Habit grows out of environment
out of doing the same thing in the same way over and over again – out of repetition – out of thinking the same thoughts over and over – and, when once formed, it resembles a cement block that has hardened in the mold – in that it is hard to break.
If it be true that habit becomes a cruel tyrant, ruling and compelling men against their will, desire, and inclination – and this is true in many cases – the question naturally arises in the thinking mind whether this mighty force cannot be harnessed and controlled in the service of men, just as have other forces of Nature. If this result can be accomplished, then man may master habit and set it to work, instead of being a slave to it and serving it faithfully though complinings. And the modern psychologists tell us in no uncertain tones that habit may certainly be thus mastered, harnessed and set to work, instead of being allowed to dominate one’s actions and character. (…)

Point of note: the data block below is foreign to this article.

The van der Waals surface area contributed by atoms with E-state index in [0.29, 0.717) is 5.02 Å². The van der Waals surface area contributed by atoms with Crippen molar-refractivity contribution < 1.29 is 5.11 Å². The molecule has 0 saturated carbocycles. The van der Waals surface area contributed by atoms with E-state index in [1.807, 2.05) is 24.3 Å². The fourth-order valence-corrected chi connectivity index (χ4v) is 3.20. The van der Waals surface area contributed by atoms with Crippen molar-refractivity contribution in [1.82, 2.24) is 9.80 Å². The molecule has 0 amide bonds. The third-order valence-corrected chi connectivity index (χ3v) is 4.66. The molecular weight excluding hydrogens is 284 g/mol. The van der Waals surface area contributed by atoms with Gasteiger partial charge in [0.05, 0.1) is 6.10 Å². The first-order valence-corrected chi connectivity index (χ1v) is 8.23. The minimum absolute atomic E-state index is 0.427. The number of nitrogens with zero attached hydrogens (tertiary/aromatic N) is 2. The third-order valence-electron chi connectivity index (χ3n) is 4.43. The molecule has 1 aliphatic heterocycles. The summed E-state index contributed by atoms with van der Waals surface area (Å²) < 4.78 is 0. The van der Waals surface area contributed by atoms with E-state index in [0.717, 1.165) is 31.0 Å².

Habit is force which is generally recognized by the average thinking person, but which is commonly viewed in its adverse aspect to the exclusion of its favorable phase. It has been well said that all men are ‘the creatures of habit,’ and that ‘habit is a cable; we weave a thread of it each day and it becomes so strong that we cannot break it.’
A habit is a ‘mental path’ over which our actions have traveled for some time, each passing making the path a little deeper and a little wider.If you have to walk over a field or through a forest, you know how natural it is for you to choose the clearest path in preference to the less worn ones, and greatly in preference to stepping out across the field or through the woods and making a new path. And the line of mental action is precisely the same. It is movement along the lines of least resistance – passage over the well-worn path. Habits are created by repetition and are formed in accordance to a natural law, observable in all animate things and some would say in inanimate things as well.”